Hananie Albert

Above: Hananie Albert

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Hananie Albert

Head of the CLAS

As a child, Haitian immigrant Hananie Albert spent her summers at the public library immersed in books about women leaders such as Eleanor Roosevelt and Fannie Lou Hammer. She taught herself English reading volumes of history books, becoming more versed in American history than many of her American born peers. Yet she was puzzled by the lack of information she could obtain in the library about her home country.

“As the oldest of six children, and the only one that had been born there, I felt it was my duty to know my history,” she said. “When I finally took a trip to Haiti during the summer before my freshman year of college, I found libraries with partial histories, censored by rulers before my time, and heavily guarded archives brimming with politically motivated reconstitutions of history. I was unsatisfied.”

When she became a student at the University of Florida, Albert set out to learn all she could about Haitian history. Triple majoring in three CLAS subjectsanthropology, English and French—she went beyond classroom knowledge to complete a research project with UF anthropologist Faye Harrison on the Fiyet Lalo, a female paramilitary force that operated in Haiti during the reign of notorious dictator Francois Duvalier.

Albert is also a Ronald E. McNair Scholar, Presidential Scholar, resident assistant, teaching assistant in African American studies, and a writer for BlackListed Magazine.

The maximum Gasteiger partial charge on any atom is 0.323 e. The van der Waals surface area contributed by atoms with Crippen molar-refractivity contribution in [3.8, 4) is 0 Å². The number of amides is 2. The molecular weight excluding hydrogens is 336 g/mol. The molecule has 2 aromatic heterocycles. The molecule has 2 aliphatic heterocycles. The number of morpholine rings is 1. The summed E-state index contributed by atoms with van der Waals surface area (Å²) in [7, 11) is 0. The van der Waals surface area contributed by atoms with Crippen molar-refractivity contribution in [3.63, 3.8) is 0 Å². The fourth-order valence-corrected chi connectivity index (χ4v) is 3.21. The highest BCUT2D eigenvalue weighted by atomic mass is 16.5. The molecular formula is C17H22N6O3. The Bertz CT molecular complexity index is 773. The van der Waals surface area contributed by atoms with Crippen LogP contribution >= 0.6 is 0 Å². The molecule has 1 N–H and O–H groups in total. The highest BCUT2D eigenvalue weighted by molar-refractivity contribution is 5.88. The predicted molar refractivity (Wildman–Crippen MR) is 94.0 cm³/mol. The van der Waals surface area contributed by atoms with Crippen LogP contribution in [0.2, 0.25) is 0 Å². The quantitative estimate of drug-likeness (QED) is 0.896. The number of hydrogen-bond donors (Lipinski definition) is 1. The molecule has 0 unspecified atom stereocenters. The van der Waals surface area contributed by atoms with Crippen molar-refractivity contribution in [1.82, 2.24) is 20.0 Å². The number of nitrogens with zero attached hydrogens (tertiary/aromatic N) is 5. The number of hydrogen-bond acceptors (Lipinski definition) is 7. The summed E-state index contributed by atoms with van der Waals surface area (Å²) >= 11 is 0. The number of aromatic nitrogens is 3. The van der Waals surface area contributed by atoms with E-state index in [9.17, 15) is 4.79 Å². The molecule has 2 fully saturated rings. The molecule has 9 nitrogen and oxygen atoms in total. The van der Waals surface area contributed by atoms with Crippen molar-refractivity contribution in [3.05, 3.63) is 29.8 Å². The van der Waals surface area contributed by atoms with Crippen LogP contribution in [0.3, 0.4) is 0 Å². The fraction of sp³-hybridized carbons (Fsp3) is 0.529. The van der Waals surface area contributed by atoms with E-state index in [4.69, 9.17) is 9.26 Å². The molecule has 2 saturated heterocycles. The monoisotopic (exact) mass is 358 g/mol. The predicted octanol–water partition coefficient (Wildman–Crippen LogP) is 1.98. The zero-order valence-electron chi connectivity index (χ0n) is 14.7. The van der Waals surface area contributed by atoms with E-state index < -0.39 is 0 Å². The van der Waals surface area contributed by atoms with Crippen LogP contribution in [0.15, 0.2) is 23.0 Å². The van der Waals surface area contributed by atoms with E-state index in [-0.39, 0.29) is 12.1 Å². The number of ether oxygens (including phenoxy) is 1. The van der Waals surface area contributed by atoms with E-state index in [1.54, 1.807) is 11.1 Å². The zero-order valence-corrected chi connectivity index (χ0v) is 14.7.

In honor of her academic achievements, she was recently awarded a prestigious Beinecke Scholarship, which will enable her to pursue a graduate education in the humanities and social sciences. She has been awarded $34,000, which she plans to use to pursue a doctorate in Africana studies after graduating in spring of 2009.

The Beinecke Scholarship Program was established in 1971 by the Board of Directors of The Sperry and Hutchinson Company to honor Edwin, Frederick, and Walter Beinecke. The board created an endowment to provide substantial scholarships for the graduate education of young men and women of exceptional promise. Albert was one of 22 students selected across the nation, and the only one from the state of Florida.

“I have always been fascinated with what lies just beneath the range of perceptibility and, in the case of my research, it was an entire history,” Albert said. “My experiences as a research scholar at UF have given me the tools and the motivation to pursue life as a scholar in Africana Studies—the study of history, politics and culture of the African Diaspora. I hope this degree allows me to reconcile the academic and the everyday, by allowing histories, characters and ideas to speak truth into our present."



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